Handbook of Clinical Neurology 12/2015; 129C:99-116. DOI:10.1016/B978-0-444-62630-1.00006-8
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    • "A key distinction will be the separation of auditory STM into two components: a sensory trace, which may be passively retained, and a phonological rehearsal mechanism, as would subserve active (or 'working') memory (Baddeley, 2003; Cowan, 1984, 2008). These components may be mapped roughly to the ventral and dorsal streams (Hickok and Poeppel, 2007; Rauschecker and Scott, 2009) of auditory cortex, respectively. We will propose that nonhuman primates offer a tractable model for the perceptual and mnemonic processes of the ventral stream, including the trace that underlies passive STM (pSTM). "
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    ABSTRACT: Sounds are fleeting, and assembling the sequence of inputs at the ear into a coherent percept requires auditory memory across various time scales. Auditory short-term memory comprises at least two components: an active'working memory' bolstered by rehearsal, and a sensory trace that may be passively retained. Working memory relies on representations recalled from long-term memory, and their rehearsal may require phonological mechanisms unique to humans. The sensory component, passive short-term memory (pSTM), is tractable to study in nonhuman primates, whose brain architecture and behavioral repertoire are comparable to our own. This review discusses recent advances in the behavioral and neurophysiological study of auditory memory with a focus on single-unit recordings from macaque monkeys performing delayed-match-to-sample (DMS) tasks. Monkeys appear to employ pSTM to solve these tasks, as evidenced by the impact of interfering stimuli on memory performance. In several regards, pSTM in monkeys resembles pitch memory in humans, and may engage similar neural mechanisms. Neural correlates of DMS performance have been observed throughout the auditory and prefrontal cortex, defining a network of areas supporting auditory STM with parallels to that supporting visual STM. These correlates include persistent neural firing, or a suppression of firing, during the delay period of the memory task, as well as suppression or (less commonly) enhancement of sensory responses when a sound is repeated as a'match' stimulus. Auditory STM is supported by a distributed temporo-frontal network in which sensitivity to stimulus history is an intrinsic feature of auditory processing.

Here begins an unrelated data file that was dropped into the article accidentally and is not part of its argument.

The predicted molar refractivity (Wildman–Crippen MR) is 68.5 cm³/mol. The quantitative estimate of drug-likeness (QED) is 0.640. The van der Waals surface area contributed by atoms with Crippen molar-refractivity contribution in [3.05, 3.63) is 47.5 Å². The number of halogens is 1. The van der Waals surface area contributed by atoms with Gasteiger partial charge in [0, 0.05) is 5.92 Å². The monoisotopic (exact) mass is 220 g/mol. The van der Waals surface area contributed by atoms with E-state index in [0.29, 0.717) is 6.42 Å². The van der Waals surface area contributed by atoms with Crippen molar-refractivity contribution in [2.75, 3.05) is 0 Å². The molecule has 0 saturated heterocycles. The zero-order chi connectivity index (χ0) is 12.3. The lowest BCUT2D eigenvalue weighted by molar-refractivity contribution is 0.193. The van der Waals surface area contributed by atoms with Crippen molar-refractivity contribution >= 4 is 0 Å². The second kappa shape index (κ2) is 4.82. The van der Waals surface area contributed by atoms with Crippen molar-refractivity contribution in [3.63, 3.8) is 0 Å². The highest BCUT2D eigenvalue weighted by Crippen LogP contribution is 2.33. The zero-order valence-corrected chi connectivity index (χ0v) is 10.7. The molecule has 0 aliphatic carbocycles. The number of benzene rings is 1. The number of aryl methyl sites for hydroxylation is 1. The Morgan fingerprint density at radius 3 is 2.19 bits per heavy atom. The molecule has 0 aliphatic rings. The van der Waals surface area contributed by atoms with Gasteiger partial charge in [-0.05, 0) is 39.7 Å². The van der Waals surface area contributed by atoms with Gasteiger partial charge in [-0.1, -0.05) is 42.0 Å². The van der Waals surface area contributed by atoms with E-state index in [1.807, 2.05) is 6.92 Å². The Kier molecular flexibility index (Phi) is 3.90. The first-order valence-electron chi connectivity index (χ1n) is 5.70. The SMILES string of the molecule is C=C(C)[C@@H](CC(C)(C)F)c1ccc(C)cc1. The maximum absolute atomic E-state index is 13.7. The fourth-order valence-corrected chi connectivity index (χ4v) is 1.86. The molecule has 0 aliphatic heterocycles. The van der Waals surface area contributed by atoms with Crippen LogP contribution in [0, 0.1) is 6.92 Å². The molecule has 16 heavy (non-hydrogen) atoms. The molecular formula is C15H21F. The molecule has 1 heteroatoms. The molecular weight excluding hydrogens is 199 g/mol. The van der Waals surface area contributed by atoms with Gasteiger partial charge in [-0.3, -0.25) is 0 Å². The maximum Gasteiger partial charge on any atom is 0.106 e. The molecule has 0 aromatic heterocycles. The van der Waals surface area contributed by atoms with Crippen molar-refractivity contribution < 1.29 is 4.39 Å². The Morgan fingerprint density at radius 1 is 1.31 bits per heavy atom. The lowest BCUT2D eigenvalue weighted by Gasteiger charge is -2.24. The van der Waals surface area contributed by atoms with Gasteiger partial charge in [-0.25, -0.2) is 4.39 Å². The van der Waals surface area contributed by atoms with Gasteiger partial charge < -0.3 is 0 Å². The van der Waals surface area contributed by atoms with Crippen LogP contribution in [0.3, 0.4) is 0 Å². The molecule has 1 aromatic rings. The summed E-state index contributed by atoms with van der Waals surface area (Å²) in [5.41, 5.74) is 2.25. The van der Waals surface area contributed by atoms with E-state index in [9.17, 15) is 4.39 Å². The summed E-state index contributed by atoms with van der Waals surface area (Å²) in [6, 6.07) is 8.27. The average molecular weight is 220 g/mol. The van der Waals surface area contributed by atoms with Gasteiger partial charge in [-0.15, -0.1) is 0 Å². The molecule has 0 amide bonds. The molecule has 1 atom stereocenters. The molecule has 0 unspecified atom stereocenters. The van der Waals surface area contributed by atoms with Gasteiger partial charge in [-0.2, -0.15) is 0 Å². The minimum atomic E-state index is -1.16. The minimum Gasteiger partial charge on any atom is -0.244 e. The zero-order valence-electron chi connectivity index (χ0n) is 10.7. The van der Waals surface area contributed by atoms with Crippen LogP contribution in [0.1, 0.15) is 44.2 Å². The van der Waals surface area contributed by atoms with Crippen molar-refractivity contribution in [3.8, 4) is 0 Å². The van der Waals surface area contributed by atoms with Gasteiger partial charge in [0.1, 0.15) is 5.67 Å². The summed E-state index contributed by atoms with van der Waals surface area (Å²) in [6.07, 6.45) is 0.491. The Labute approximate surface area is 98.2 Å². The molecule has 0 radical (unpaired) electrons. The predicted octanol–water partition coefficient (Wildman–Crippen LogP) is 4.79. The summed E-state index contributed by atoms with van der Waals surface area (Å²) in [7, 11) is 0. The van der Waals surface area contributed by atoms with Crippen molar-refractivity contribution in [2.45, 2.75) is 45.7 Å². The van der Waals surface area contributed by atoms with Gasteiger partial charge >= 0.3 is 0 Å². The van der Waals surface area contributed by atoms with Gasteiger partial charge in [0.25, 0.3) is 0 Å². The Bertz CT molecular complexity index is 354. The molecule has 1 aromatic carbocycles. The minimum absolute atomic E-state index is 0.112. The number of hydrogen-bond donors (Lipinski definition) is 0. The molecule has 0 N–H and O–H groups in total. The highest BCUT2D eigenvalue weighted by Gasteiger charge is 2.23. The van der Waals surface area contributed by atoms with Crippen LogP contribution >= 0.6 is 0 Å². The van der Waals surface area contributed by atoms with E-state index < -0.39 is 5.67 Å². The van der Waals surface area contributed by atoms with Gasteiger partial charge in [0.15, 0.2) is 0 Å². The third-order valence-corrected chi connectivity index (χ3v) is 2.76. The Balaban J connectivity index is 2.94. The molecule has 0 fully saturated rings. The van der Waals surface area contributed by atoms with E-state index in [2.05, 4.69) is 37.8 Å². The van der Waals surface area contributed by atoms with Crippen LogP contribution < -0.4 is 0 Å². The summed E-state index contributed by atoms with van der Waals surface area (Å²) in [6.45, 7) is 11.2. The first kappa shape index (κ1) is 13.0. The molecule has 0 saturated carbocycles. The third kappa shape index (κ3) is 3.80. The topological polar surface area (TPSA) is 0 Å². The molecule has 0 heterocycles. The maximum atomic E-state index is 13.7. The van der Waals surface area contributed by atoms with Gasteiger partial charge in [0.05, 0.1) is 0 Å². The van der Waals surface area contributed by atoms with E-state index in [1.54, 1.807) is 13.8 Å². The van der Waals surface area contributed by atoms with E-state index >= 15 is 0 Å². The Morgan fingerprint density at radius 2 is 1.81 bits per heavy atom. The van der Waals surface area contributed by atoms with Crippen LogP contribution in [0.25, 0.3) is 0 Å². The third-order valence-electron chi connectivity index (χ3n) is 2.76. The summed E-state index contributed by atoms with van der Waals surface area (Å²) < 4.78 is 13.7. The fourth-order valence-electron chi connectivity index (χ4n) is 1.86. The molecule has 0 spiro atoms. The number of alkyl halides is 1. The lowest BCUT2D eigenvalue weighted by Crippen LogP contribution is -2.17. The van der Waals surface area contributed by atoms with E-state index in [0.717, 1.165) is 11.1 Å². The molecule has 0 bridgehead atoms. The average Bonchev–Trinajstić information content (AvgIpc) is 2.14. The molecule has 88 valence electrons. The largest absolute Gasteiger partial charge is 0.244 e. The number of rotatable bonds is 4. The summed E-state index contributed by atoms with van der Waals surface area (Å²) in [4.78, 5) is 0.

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    • "This " graded convergence " may provide a mechanism both for " feature combination " and, in the limit, for maximally invariant amodal, and thus abstract, conceptual representations. The culmination of this graded convergence up the temporal lobe (Rauschecker and Scott, 2009; Stringer and Rolls, 2002) is a basal rostral region of ATL shown to have very limited extra-temporal connectivity and high intra-temporal connectivity (Binney et al., 2012). Such neuroanatomical sequestration is arguably a sine qua non for a region able to represent abstract, modality-invariant semantics. "